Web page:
2010-02-12 | 1 | 1 | True | 9.99 | 7.99 | 453 | 3619.47 | 2010 | 2 | 12 | 6 |

2010-02-19 | 1 | 1 | False | 9.99 | 7.99 | 409 | 3267.91 | 2010 | 2 | 19 | 7 |

2010-02-26 | 1 | 1 | False | 9.99 | 7.99 | 191 | 1526.09 | 2010 | 2 | 26 | 8 |

2010-03-05 | 1 | 1 | False | 9.99 | 9.99 | 145 | 1448.55 | 2010 | 3 | 5 | 9 |

### Exploratory Data Analysis

To get some insights about the continuous variables in data, I will plot and **empirical distribution function** (ECDF):

```
import matplotlib.pyplot as plt
import seaborn as sns
sns.set(style = "ticks")
c = '#386B7F'
figure, axes = plt.subplots(nrows=2, ncols=2)
figure.tight_layout(pad=2.0)
plt.subplot(211)
cdf = ECDF(df['Weekly_Units_Sold'])
plt.plot(cdf.x, cdf.y, label = "statmodels", color = c);
plt.xlabel('Weekly Units Sold'); plt.ylabel('ECDF');
plt.subplot(212)
cdf = ECDF(df['weekly_sales'])
plt.plot(cdf.x, cdf.y, label = "statmodels", color = c);
plt.xlabel('Weekly sales');
```

Code language: Python (python)

The figure above clearly shows that, in a best week for sales, a store managed to sell 2500 units, but about 80 percent of the time, the weekly sales did not crossed 500 units.

To see this with numbers let’s look at the statistics of our sales data:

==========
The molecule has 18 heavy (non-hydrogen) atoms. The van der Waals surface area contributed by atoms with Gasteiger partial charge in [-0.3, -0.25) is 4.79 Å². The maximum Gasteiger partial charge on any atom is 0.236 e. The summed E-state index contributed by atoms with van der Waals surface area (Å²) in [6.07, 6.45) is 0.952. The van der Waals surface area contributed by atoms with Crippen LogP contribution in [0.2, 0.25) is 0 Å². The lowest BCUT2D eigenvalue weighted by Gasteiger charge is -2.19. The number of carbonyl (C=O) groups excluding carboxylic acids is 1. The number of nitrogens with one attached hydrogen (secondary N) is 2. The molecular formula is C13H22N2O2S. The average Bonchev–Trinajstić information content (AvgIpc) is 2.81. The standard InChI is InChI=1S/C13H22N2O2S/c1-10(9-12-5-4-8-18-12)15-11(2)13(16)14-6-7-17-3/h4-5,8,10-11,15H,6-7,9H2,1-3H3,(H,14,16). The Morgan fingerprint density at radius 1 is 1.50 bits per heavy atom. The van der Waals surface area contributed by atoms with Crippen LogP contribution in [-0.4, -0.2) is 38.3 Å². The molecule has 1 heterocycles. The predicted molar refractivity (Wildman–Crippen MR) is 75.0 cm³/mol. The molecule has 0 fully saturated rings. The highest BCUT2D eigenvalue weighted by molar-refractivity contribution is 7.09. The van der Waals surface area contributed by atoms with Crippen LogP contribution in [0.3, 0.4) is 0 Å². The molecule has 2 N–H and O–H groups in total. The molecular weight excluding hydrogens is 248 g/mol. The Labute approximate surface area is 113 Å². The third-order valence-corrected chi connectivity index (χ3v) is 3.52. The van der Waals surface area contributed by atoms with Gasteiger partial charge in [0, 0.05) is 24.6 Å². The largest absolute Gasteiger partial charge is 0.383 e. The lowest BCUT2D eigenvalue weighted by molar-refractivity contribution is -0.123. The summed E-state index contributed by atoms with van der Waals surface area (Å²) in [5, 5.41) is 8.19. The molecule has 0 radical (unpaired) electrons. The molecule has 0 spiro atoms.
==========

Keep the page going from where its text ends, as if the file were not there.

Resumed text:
`df.groupby('Store')['weekly_sales'].describe()`

Code language: Python (python)

count | mean | std | min | 25% | 50% | 75% | max | |
---|---|---|---|---|---|---|---|---|

Store | ||||||||

1 | 429.0 | 1789.414172 | 900.074226 | 769.65 | 1208.90 | 1659.17 | 1957.20 | 6816.59 |

2 | 429.0 | 2469.447413 | 1328.162884 | 1143.48 | 1579.21 | 2215.08 | 2756.55 | 9110.00 |

3 | 429.0 | 670.924009 | 366.816321 | 229.77 | 459.77 | 619.69 | 730.78 | 2650.00 |

4 | 429.0 | 3078.462145 | 1746.147872 | 1099.45 | 1818.18 | 2626.61 | 3837.51 | 13753.12 |

5 | 429.0 | 588.922984 | 242.628977 | 285.87 | 461.23 | 519.74 | 613.53 | 2264.97 |

6 | 429.0 | 2066.705082 | 1163.284768 | 890.19 | 1418.58 | 1758.40 | 2156.40 | 7936.03 |

7 | 429.0 | 955.115058 | 489.084883 | 389.61 | 649.35 | 857.61 | 1041.51 | 3270.00 |

8 | 429.0 | 1352.094056 | 811.326288 | 516.53 | 846.23 | 1275.87 | 1491.51 | 6656.67 |

10 | 429.0 | 4093.407249 | 3130.087191 | 1483.65 | 2462.88 | 3707.81 | 4510.47 | 25570.00 |

`df.groupby('Store')['Weekly_Units_Sold'].sum()`